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Central & South Asia
Timeline of Nepal's civil war
A chronology of how the Maoist war began and the march towards peace.
Last Modified: 08 Apr 2008 16:01 GMT

 

On Thursday, Nepalis vote in elections for a constituent assembly which is meant to write a new constitution and serve as a parliament for the poor Himalayan country.

The election - the country's first in nine years - was the centrepiece of a 2006 peace deal between the government and former Maoist rebels after a decade-long civil war.

The following is a chronology of how the Maoist war began and the march towards peace:

1994 - The Communist Party of Nepal (Maoist) is founded by Pushpa Kamal Dahal, known by his nom de guerre Prachanda.

Feb 1996 - Maoists, who oppose the Himalayan country's constitutional monarchy, launch a "people's war" to establish a single-party communist republic.

Feb 2005 - King Gyanendra takes absolute power vowing to crush the Maoists.

Sept 2005 - Maoist rebels announce a unilateral ceasefire but the royalist government rejects it.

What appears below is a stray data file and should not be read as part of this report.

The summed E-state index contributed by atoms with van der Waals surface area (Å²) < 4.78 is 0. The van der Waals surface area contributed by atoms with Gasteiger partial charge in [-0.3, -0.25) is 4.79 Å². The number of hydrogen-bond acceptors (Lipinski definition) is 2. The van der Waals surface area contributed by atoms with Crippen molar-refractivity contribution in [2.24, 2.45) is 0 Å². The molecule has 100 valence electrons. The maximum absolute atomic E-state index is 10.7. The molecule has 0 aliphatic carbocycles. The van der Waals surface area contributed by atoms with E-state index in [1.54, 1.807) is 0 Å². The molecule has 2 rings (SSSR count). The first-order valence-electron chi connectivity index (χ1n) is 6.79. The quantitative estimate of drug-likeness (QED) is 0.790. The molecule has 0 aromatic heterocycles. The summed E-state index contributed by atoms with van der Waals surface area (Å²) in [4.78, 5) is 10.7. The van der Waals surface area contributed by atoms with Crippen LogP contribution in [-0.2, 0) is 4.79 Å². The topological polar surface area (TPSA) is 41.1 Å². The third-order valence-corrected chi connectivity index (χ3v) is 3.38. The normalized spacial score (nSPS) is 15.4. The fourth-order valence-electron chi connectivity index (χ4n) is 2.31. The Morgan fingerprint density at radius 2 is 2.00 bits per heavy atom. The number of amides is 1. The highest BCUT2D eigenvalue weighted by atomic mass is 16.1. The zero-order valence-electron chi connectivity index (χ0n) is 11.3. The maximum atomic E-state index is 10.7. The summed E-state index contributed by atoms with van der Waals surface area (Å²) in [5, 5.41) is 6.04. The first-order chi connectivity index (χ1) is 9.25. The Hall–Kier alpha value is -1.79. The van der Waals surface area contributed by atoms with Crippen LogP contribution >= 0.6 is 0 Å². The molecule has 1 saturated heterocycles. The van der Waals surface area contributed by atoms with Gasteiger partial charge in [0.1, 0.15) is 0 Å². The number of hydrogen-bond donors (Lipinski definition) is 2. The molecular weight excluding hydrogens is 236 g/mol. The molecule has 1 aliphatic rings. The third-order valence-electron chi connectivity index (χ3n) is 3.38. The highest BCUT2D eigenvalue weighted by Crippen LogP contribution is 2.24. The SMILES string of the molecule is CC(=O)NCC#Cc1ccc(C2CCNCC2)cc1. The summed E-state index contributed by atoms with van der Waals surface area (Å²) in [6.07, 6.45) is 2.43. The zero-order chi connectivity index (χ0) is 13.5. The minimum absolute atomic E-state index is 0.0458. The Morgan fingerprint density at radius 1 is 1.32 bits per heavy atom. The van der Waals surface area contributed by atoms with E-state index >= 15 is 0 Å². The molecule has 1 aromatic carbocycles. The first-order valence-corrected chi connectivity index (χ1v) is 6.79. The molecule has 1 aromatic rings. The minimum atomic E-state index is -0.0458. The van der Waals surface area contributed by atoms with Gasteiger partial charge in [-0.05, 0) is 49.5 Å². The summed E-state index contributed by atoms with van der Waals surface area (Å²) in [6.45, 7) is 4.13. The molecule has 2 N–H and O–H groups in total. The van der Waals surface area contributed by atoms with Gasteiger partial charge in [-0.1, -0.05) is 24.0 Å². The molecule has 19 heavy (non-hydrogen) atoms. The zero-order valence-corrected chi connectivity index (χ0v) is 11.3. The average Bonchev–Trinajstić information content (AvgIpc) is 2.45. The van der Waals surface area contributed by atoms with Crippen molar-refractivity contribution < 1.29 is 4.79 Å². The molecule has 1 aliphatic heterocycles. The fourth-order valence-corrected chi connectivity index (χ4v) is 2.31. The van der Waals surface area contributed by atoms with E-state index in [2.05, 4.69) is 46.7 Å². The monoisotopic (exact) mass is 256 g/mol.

Nov 2005 - Maoists join a loose alliance with the seven main political parties to end royal rule.

Jan 2006 - Rebels end the ceasefire.

Apr 2006 - King Gyanendra gives up absolute power after widespread protests. Veteran politician Girija Prasad Koirala is sworn in as prime minister and invites rebels for talks.

Jun 2006 - The new government agrees with Maoists to dissolve parliament and form an interim administration that includes rebels.

Nov 2006 - Prime Minister Koirala and rebel chief Prachanda sign a peace deal, ending a civil war which killed more than 13,000 people.

Jan 2007 - Parliament scraps old constitution and adopts a new interim constitution. Maoists control 84 seats in the 329-member interim legislature.

Dec 2007 - The ruling alliance and the Maoists agree to abolish the monarchy after the elections.

Feb 2008 - Ethnic Madheshi groups call a strike demanding autonomy which brings much of the economy to a standstill.

Feb 2008 - The government seals a deal with most Madheshi groups to end the protests.

Source:
Al Jazeera and agencies
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